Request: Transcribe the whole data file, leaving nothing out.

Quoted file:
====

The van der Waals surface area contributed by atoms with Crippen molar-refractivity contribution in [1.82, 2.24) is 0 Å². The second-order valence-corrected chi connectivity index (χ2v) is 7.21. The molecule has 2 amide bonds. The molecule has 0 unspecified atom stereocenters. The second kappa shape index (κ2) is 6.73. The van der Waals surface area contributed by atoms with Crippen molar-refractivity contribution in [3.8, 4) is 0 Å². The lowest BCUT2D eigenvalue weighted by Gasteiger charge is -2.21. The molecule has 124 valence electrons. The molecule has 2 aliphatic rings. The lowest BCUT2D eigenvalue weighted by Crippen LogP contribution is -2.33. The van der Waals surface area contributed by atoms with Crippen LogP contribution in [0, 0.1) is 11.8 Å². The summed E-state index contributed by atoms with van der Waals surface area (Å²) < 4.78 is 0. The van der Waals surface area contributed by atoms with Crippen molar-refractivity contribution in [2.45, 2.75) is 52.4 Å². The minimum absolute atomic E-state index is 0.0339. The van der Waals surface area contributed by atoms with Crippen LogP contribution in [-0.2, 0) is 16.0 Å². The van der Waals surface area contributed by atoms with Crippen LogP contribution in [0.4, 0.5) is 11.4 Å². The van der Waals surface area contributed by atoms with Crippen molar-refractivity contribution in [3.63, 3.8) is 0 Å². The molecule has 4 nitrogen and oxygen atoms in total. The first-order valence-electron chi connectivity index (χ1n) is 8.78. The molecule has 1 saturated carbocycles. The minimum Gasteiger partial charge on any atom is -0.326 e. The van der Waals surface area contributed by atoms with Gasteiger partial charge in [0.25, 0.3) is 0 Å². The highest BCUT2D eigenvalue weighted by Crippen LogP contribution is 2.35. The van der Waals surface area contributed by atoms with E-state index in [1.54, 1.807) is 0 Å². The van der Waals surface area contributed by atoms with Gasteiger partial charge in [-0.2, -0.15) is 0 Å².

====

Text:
The van der Waals surface area contributed by atoms with Crippen molar-refractivity contribution in [1.82, 2.24) is 0 Å². The second-order valence-corrected chi connectivity index (χ2v) is 7.21. The molecule has 2 amide bonds. The molecule has 0 unspecified atom stereocenters. The second kappa shape index (κ2) is 6.73. The van der Waals surface area contributed by atoms with Crippen molar-refractivity contribution in [3.8, 4) is 0 Å². The lowest BCUT2D eigenvalue weighted by Gasteiger charge is -2.21. The molecule has 124 valence electrons. The molecule has 2 aliphatic rings. The lowest BCUT2D eigenvalue weighted by Crippen LogP contribution is -2.33. The van der Waals surface area contributed by atoms with Crippen LogP contribution in [0, 0.1) is 11.8 Å². The summed E-state index contributed by atoms with van der Waals surface area (Å²) < 4.78 is 0. The van der Waals surface area contributed by atoms with Crippen molar-refractivity contribution in [2.45, 2.75) is 52.4 Å². The minimum absolute atomic E-state index is 0.0339. The van der Waals surface area contributed by atoms with Crippen LogP contribution in [-0.2, 0) is 16.0 Å². The van der Waals surface area contributed by atoms with Crippen LogP contribution in [0.4, 0.5) is 11.4 Å². The van der Waals surface area contributed by atoms with Crippen molar-refractivity contribution in [3.63, 3.8) is 0 Å². The molecule has 4 nitrogen and oxygen atoms in total. The first-order valence-electron chi connectivity index (χ1n) is 8.78. The molecule has 1 saturated carbocycles. The minimum Gasteiger partial charge on any atom is -0.326 e. The van der Waals surface area contributed by atoms with Gasteiger partial charge in [0.25, 0.3) is 0 Å². The highest BCUT2D eigenvalue weighted by Crippen LogP contribution is 2.35. The van der Waals surface area contributed by atoms with E-state index in [1.54, 1.807) is 0 Å². The van der Waals surface area contributed by atoms with Gasteiger partial charge in [-0.2, -0.15) is 0 Å².